The IPO titles are comprised of 3 phases. In each phase, the presiding judge observes and assesses the dog for sound working temperament, as defined in the USCA rules for working dog trials.
TrackingAt all levels, track is laid earlier by a person walking normally on a natural surface such as dirt or grass. For IPO 1 and FRr 1 titles, the track is laid by the handler. For IPO 2 or 3, FPr 2 or 3 and higher level tracking titles, the track is laid by a stranger. The track includes a number of turns and a number of small, man made objects left by this person on the track itself. At the end of a 10 meter leash, the handler follows the dog, which is expected to scent the track and indicate the location of the objects, usually by lying down with it between its front paws. The tracking phase is intended to test the dog’s trainability and ability to scent, as well as its mental and physical endurance.
ObedienceThe obedience phase includes a series of heeling exercises, some of which are closely in and around a group of people. During the heeling, there is a gun shot test to assure that the dog does not openly react to such sharp noises. There is also a series of field exercises in which the dog is commanded to sit, lie down, and stand while the handler continues to move. From these various positions, the dog is recalled to the handler. With dumbbells of various weights, the dog is required to retrieve on a flat surface, over a one-meter hurdle, and over a six-foot slanted wall. The dog is also asked to run in a straight direction from its handler on command and lie down on a second command. Finally, each dog is expected to stay in a lying down position away from its handler, despite distractions, at the other end of the obedience field, while another dog completes the above exercises. All of the obedience exercises are tests of the dog’s temperament, structural efficiencies, and, very importantly, its willingness to serve its owner.
ProtectionThe protection phase tests the dog’s courage, physical strength, and agility. The handler’s control of the dog is absolutely essential. The exercises include a search of hiding places, finding a hidden person (acting as a decoy), and guarding that decoy while the handler approaches. The dog is expected to pursue the decoy when an escape is attempted and to hold the grip firmly. The decoy is transported to the judge with the handler and dog walking behind and later at the decoy’s right side. When the decoy attempts to attack the handler, the dog is expected to stop the attack with a firm grip and no hesitation. The final test of courage occurs when the decoy is asked to come out of a hiding place by the dog’s handler from the opposite end of the trial field. The dog is sent after the decoy who is threatening the dog with a stick and charging at the handler. All grips during the protection phase are expected to be firmly placed on the padded sleeve and stopped on command and/or when the decoy discontinues the fight. The protection tests are intended to assure that the dog possesses the proper temperament for breeding.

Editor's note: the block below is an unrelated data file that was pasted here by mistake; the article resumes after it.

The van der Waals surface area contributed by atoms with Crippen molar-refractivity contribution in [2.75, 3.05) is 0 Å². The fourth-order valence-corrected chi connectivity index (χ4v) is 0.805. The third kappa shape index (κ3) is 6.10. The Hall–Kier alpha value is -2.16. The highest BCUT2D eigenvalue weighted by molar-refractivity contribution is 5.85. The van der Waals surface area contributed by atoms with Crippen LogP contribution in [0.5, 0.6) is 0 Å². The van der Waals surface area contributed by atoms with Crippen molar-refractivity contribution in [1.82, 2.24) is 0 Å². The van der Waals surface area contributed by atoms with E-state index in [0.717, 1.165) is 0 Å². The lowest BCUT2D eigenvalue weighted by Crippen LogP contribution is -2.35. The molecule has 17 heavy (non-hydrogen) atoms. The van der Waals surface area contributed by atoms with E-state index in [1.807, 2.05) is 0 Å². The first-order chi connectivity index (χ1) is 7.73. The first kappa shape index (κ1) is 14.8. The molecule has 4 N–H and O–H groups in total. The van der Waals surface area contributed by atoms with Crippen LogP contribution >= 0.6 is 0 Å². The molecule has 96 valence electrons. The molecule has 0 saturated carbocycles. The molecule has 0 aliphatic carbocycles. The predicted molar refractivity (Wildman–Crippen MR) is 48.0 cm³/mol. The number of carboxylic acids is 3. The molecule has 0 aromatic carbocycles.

The IPO Titles
The BH or companion dog title is a pre-requirement for IPO titles. All breeds and sizes are eligible with the minimum age requirements of 15 months.
There are three levels of the IPO test:
IPO 1, IPO 2, IPO 3
In addition to the IPO titles listed above, the United Schutzhund Clubs of America offers several other training degrees: the STPr, FH 1, FH 2, and IPO-FH tracking degrees; the AD which is an 12.5 mile endurance test (one of the requirements for the Breed Survey); separate obedience, protection and tracking titles that reflect the routines for IPO 1, 2, & 3 levels; and RH titles.
For IPO 1 the dog must be at least 18 months old and pass an initial temperament test by the judge. In tracking, it must be able to follow a track laid by its handler at least 20 minutes earlier. In obedience, the dog must heel off leash, demonstrate the walking sit, the walking down, and the long down under distraction, as well as the send-out. It must retrieve on the flat and over a hurdle, and over the scaling wall. In the protection phase, the dog must search 2 blinds, perform escape and courage test exercises, and demonstrate a side transport.
For IPO 2 the dog must be at least 19 months old and must already have earned its IPO 1 degree. In tracking, the IPO 2 candidate must be able to follow a track laid by a stranger at least 30 minutes earlier.
It must again pass all of the obedience and protection tests required for the IPO 1 degree, but those tests, for IPO 2, are made more difficult and require greater endurance, agility, and, above all, control. There is an additional walking stand exercise required in obedience. In protection, the dog must search 4 blinds and demonstrate a back transport of the decoy in addition to the IPO exercises.
For IPO 3, the dog must be at least 20 months old and must have earned both the IPO 1 and the IPO 2 titles. Again, the tests now are made far more difficult. The track has four turns, compared with two turns for IPO 1 and 2, and there are three objects, rather than two, that must be found by the dog. The track must be laid by a stranger and be at least 60 minutes old. All exercises in obedience and protection are demonstrated off leash. The walking stand is replaced by the running stand. The picture of obedience, strength, eagerness, and confidence presented by an excellent IPO 3 team is a beautiful illustration of the partnership of human and dog.
It is my pleasure to share with you updates about our dogs and our kennel along with valuable educational tips and best practices.